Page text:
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Radiotherapy May Help Immunotherapy Find Its Mojo

Mar 31, 2016 1:00:06 PM / by Maria

Radiotherapy has long been used to destroy cancer cells while largely sparing normal tissue. New research unveils a role in radiotherapy in amplifying cancer immunotherapy. Image credit: http://commons.wikimedia.org.Some cancer cells that are irradiated appear to express proteins that promote the body's immune system. Leukopheresis product from HemaCare was key to this immunotherapy research.

Radiotherapy has long been used in the treatment of cancer. By damaging DNA, leading to cellular death, radiation therapy kills cancerous tissue; radiation beams can be sculpted such that normal tissue is largely spared. This type of cancer treatment has been known to be synergistic with chemotherapy. 

Now, research indicates that radiotherapy may also give a closely watched form of treatment, cancer immunotherapy, a boost. Immunotherapy has turned heads in recent years as a potentially powerful method to harness the immune system, often in the form of T cells launching devastating attacks on cancer cells. But the force of immunotherapy is not relentless. T cells can become "anergic" and cease to attack target cells.

The recent research has revealed that some cancer cells as a consequence of radiotherapy may actually express signals that induce T cells to continue the fight. Researchers subjected several human colorectal tumor cell lines to radiation and found that some (but not all) of the lines proceeded to overexpress the proteins OX-40L and 4-1BBL, which stimulate T cells.[1]

To test whether such irradiated cells were in fact more efficiently killed by T cells, the researchers needed a source for T cells, and for that they turned to HemaCare. Leukapheresis collections obtained from HemaCare were used to prepare CD8+ T cells specific for colorectal cells. The researchers found that, indeed, the irradiated cells that were over-expressing OX-40L and 4-1BBL contributed to the activation of T cells and to T cell-mediated killing. Blocking both OX-40L and 4-1BBL reversed this effect.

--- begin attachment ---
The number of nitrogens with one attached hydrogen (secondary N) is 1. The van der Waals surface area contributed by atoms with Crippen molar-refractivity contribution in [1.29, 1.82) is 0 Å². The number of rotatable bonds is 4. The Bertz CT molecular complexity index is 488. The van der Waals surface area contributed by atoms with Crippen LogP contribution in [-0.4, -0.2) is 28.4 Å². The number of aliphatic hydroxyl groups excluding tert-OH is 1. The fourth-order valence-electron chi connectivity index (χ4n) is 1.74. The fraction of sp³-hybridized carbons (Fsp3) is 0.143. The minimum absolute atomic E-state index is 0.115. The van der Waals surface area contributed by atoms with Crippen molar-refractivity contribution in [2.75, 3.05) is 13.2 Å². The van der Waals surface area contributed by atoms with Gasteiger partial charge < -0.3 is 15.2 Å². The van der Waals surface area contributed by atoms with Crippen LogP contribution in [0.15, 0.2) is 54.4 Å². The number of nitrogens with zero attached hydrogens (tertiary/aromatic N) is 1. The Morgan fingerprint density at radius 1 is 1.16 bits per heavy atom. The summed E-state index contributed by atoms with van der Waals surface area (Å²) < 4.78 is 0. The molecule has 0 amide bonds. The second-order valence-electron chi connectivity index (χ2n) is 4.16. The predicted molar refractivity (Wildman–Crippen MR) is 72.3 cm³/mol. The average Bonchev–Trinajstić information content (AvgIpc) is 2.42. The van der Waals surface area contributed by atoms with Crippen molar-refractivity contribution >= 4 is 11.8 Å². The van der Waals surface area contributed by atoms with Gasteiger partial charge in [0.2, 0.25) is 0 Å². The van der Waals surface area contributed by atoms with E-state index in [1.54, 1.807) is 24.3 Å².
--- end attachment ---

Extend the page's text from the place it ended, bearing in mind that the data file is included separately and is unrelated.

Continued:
Further research is needed to assess the context in which radiotherapy can enhance immunotherapy in the human body. If this enhancement is observable in many cancers, it would provide a rationale for combining these two modes of treatment that would signify double trouble for cancer.

HemaCare is delighted to have supplied the leukapheresis product that served as a basis for experiments. We can provide the same for you, and we also offer CD8+ cytotoxic T cells. Call us at (877) 397-3087 for questions or to place an order.

Reference

  1. Kamari A and Garrett-Benson C. Effector function of CTLs is increased by irradiated colorectal tumor cells that modulate OX-40L and 4-1BBL and is reversed following dual blockade. BMC Res Notes 2016;9:92-106.

 

Topics: leukapheresis, Cancer Immunology, research, T Cells

Maria

Written by Maria

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